This movie is first and foremost a character study of diminishment and accepting one's mortality. On that score, Ian McKellan knocks one out of the park turning in a performance that's at once broad and expansive and nuanced and delicate. The plot within which this outstanding performance takes place is less interesting and the pacing feels a bit draggy at times.
A few degrees out-of-character compared to more nuanced portrayals of "the machine with a heart" (canon and Jeremy Brett come to mind first) to an extent that slightly bothered me, though the relevance of such a comparison is easily argued against, and I wouldn't necessarily disagree. Pretty, pretty, pretty mise-en-scène, Sir Ian, and a script that does its best to hold back being silly do the legacy enough justice.
Die Figur des Sherlock Holmes wurde in den vergangenen Jahren gleich mehrfach neu erfunden. Diesmal erleben wir ihn als alten Mann auf dem Land. Der ehemlas berühmte Detektiv aus der Baker Street, Sherlock Holmes (Ian McKellen), ist 93 Jahre alt... mehr auf cinegeek.de
Worth watching perhaps for Ian McKellen who can bring life and depth to even the most mediocre film. Story is totally unsurprising. Cinematography is exactly what one would expect from a British period film: as refined as it is academic. But if one feels undemanding on a Sunday rainy afternoon, then it is pretty decent.
Not so much a Sherlock movie, but a quiet little film about tying up loose ends and trading wits for wisdom in the twilight years. So without a lot of bang for your buck, this is a very heartfelt sendoff, and most of all, a great excuse to spend 100 minutes with Sir Ian Mckellen.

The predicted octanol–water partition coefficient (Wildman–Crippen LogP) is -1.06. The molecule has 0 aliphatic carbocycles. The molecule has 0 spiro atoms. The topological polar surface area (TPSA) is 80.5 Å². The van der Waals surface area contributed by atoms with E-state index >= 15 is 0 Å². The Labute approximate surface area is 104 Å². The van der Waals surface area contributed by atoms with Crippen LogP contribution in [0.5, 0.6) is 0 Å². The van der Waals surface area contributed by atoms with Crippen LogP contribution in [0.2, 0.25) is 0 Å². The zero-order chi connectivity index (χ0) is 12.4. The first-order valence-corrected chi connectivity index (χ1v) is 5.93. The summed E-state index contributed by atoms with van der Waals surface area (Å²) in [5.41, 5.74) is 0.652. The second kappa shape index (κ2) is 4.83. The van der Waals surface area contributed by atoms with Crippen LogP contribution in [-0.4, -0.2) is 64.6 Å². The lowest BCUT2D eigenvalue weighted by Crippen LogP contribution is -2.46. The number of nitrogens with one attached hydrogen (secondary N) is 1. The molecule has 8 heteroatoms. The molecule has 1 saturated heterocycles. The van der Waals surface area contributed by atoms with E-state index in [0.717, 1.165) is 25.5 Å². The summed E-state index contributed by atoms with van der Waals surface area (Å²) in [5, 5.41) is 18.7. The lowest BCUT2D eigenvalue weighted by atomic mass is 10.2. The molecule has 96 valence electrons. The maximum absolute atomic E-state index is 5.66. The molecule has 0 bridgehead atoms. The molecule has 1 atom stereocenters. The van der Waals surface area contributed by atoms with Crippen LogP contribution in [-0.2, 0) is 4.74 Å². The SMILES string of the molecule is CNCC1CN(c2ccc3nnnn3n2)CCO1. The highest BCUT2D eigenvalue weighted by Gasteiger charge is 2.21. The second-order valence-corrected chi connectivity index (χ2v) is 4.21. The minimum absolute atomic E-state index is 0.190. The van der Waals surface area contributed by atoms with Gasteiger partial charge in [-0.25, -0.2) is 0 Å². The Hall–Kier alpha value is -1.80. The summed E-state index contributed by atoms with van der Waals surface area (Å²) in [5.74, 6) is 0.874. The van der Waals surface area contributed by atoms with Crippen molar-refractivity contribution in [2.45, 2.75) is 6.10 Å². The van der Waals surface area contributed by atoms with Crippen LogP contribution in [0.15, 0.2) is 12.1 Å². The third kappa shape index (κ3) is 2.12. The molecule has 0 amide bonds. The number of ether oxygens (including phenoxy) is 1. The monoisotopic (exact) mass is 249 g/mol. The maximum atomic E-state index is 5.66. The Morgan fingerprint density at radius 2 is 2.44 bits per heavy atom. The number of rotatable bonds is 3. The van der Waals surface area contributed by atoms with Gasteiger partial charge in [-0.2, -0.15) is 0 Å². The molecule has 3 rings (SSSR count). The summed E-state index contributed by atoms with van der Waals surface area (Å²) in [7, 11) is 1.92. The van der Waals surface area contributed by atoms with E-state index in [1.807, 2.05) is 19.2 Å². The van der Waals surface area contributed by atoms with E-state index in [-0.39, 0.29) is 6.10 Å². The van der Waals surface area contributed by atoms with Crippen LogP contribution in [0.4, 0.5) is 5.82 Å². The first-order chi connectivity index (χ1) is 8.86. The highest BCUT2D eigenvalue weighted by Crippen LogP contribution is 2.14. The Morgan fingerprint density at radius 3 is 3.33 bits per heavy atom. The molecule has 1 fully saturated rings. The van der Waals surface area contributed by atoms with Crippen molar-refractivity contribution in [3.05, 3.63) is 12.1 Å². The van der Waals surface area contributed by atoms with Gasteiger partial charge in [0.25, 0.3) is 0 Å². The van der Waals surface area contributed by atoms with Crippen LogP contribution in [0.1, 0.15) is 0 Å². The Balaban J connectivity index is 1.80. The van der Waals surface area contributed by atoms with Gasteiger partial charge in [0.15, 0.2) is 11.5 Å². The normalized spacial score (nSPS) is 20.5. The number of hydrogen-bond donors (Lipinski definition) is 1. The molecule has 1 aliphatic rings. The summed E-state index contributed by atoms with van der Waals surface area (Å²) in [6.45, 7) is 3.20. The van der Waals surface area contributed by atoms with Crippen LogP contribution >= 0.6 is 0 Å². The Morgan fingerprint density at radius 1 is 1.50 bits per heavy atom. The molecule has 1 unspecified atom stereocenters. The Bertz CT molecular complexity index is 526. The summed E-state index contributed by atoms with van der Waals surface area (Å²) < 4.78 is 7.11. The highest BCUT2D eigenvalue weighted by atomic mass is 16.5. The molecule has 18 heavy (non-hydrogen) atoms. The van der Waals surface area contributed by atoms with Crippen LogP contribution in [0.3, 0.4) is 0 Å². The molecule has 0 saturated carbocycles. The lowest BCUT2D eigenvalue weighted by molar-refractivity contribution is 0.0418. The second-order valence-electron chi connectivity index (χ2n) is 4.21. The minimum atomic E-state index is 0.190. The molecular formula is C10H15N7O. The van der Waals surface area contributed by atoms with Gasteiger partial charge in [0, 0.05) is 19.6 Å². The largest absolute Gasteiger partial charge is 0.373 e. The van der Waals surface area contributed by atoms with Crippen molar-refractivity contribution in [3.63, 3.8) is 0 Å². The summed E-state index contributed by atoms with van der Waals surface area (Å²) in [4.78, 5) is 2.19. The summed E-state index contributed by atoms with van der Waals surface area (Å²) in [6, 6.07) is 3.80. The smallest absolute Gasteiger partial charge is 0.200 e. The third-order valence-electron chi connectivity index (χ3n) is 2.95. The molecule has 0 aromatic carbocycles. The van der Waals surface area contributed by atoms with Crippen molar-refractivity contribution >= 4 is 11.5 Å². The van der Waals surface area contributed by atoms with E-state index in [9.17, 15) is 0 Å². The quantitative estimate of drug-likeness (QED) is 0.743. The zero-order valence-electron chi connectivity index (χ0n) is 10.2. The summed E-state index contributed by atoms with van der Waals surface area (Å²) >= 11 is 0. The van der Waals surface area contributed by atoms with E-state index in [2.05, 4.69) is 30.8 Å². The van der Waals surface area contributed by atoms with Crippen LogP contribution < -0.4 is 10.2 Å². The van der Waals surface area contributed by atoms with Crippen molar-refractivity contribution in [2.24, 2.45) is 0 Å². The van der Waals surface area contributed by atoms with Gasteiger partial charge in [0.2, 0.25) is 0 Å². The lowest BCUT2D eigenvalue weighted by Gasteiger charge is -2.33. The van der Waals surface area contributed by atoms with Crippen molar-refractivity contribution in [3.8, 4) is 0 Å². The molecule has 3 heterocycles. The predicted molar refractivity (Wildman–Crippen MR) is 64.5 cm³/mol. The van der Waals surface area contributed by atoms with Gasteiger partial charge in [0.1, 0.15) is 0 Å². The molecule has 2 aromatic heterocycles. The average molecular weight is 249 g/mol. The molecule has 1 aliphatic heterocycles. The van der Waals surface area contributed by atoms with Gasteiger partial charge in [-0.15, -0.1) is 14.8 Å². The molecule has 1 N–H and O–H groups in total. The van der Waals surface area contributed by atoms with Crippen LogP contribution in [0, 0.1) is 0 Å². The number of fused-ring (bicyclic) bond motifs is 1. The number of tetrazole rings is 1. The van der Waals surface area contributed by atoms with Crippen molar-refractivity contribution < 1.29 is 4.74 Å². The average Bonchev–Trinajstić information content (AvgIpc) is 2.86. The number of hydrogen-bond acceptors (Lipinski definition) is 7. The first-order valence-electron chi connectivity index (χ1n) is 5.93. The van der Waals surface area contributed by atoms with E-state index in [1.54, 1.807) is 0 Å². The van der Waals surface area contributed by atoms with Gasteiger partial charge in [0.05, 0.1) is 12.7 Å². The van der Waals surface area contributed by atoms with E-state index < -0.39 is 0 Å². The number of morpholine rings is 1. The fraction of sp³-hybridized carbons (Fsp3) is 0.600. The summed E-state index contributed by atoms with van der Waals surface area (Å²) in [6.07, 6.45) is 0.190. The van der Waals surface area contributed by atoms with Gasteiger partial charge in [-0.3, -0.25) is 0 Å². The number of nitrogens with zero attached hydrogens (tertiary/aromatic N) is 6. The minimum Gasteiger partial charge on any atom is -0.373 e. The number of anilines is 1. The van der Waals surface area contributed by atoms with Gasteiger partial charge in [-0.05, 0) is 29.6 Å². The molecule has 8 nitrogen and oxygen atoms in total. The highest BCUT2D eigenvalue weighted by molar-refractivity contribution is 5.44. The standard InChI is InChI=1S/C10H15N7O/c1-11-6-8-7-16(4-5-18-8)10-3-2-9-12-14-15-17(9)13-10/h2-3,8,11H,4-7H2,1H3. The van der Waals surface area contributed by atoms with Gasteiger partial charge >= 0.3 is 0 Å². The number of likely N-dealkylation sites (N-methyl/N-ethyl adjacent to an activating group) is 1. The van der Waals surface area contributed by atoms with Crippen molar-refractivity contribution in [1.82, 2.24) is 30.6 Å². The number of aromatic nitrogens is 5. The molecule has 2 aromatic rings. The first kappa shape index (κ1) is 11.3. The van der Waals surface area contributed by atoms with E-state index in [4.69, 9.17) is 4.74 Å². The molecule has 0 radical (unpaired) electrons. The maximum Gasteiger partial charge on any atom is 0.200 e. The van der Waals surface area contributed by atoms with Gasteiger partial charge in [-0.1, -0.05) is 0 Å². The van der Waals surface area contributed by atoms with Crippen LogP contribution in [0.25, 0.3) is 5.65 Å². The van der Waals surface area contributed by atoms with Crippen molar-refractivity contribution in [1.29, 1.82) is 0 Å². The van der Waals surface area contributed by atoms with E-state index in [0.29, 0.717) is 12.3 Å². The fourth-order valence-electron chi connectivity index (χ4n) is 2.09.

I love that finally most iconographic and beloved detective finds himself in real human situations,getting haunt by past,getting old,feeling lonely,his intelligence is fading that mother and son were good choice to feed the story ian mckellen was just ... I don't know what to say
Interesting high concept - an elderly genius tries to solve the mystery of his own retirement, obfuscated by dementia and guilt - but the writing isn't interesting or tricksy enough, and certainly not worthy of the great Conan Doyle stories. The performances hold it together, and the photography of the Sussex coast is stunning.
Mediocre as both character study and golden years drama, significantly less effective as mystery. It never seemed clear what tone or story interested the film the most, but it's not without its modest pleasures. To the extent that this film is successful it's because of McKellen. He's simply so facile, a brilliant technical actor who gives the film some much needed grounding.
Far from perfect, but also very far from the dull experience some people seem to be complaining about. Mr. Holmes does not deliver any thrills whatsoever, only a heartfelt story about memory, fiction and regretfulness. It does look like a made for tv movie, but a good one, with an amazing McKellen and an understated Linney. Just don't expect a Conan Doyle story.